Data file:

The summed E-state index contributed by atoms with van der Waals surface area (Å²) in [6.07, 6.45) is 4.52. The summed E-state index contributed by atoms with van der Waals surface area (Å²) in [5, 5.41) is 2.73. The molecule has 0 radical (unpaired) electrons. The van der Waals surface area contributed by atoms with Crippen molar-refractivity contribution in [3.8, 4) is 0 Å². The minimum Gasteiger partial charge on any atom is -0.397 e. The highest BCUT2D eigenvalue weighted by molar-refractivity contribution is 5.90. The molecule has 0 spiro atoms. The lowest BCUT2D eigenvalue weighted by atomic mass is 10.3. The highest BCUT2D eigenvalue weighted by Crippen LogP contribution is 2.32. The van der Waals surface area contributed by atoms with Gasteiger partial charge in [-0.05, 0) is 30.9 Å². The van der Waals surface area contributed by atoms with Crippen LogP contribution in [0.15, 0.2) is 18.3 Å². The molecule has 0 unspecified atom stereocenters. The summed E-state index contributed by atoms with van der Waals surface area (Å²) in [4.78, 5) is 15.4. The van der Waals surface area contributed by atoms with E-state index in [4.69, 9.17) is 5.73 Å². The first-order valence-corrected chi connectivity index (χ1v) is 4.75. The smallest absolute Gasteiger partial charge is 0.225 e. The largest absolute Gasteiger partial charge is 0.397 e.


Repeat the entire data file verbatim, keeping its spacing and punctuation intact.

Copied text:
The summed E-state index contributed by atoms with van der Waals surface area (Å²) in [6.07, 6.45) is 4.52. The summed E-state index contributed by atoms with van der Waals surface area (Å²) in [5, 5.41) is 2.73. The molecule has 0 radical (unpaired) electrons. The van der Waals surface area contributed by atoms with Crippen molar-refractivity contribution in [3.8, 4) is 0 Å². The minimum Gasteiger partial charge on any atom is -0.397 e. The highest BCUT2D eigenvalue weighted by molar-refractivity contribution is 5.90. The molecule has 0 spiro atoms. The lowest BCUT2D eigenvalue weighted by atomic mass is 10.3. The highest BCUT2D eigenvalue weighted by Crippen LogP contribution is 2.32. The van der Waals surface area contributed by atoms with Gasteiger partial charge in [-0.05, 0) is 30.9 Å². The van der Waals surface area contributed by atoms with Crippen LogP contribution in [0.15, 0.2) is 18.3 Å². The molecule has 0 unspecified atom stereocenters. The summed E-state index contributed by atoms with van der Waals surface area (Å²) in [4.78, 5) is 15.4. The van der Waals surface area contributed by atoms with E-state index in [4.69, 9.17) is 5.73 Å². The first-order valence-corrected chi connectivity index (χ1v) is 4.75. The smallest absolute Gasteiger partial charge is 0.225 e. The largest absolute Gasteiger partial charge is 0.397 e.